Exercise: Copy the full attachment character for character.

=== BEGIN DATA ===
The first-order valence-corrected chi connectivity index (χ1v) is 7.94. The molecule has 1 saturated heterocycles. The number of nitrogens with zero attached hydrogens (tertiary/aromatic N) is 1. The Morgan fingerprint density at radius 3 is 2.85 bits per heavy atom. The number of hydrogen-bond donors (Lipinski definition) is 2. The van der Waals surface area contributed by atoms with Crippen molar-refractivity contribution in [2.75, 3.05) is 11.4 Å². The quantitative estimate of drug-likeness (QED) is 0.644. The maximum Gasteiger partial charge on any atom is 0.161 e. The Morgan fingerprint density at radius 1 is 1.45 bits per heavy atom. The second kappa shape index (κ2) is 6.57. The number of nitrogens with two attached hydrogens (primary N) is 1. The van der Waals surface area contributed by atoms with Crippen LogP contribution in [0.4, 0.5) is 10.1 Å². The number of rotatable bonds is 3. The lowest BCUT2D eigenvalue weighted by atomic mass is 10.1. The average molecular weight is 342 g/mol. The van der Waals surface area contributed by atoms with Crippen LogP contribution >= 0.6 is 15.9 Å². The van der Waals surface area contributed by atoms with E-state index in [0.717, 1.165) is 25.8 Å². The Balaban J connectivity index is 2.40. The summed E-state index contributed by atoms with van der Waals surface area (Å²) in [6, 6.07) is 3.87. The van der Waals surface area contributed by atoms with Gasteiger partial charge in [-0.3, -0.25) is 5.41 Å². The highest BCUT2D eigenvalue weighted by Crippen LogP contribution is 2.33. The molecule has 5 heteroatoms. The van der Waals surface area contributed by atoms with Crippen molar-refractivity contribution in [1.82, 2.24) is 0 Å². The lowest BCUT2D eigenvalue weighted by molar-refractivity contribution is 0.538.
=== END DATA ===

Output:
The first-order valence-corrected chi connectivity index (χ1v) is 7.94. The molecule has 1 saturated heterocycles. The number of nitrogens with zero attached hydrogens (tertiary/aromatic N) is 1. The Morgan fingerprint density at radius 3 is 2.85 bits per heavy atom. The number of hydrogen-bond donors (Lipinski definition) is 2. The van der Waals surface area contributed by atoms with Crippen molar-refractivity contribution in [2.75, 3.05) is 11.4 Å². The quantitative estimate of drug-likeness (QED) is 0.644. The maximum Gasteiger partial charge on any atom is 0.161 e. The Morgan fingerprint density at radius 1 is 1.45 bits per heavy atom. The second kappa shape index (κ2) is 6.57. The number of nitrogens with two attached hydrogens (primary N) is 1. The van der Waals surface area contributed by atoms with Crippen LogP contribution in [0.4, 0.5) is 10.1 Å². The number of rotatable bonds is 3. The lowest BCUT2D eigenvalue weighted by atomic mass is 10.1. The average molecular weight is 342 g/mol. The van der Waals surface area contributed by atoms with Crippen LogP contribution >= 0.6 is 15.9 Å². The van der Waals surface area contributed by atoms with E-state index in [0.717, 1.165) is 25.8 Å². The Balaban J connectivity index is 2.40. The summed E-state index contributed by atoms with van der Waals surface area (Å²) in [6, 6.07) is 3.87. The van der Waals surface area contributed by atoms with Gasteiger partial charge in [-0.3, -0.25) is 5.41 Å². The highest BCUT2D eigenvalue weighted by Crippen LogP contribution is 2.33. The molecule has 5 heteroatoms. The van der Waals surface area contributed by atoms with Crippen molar-refractivity contribution in [1.82, 2.24) is 0 Å². The lowest BCUT2D eigenvalue weighted by molar-refractivity contribution is 0.538.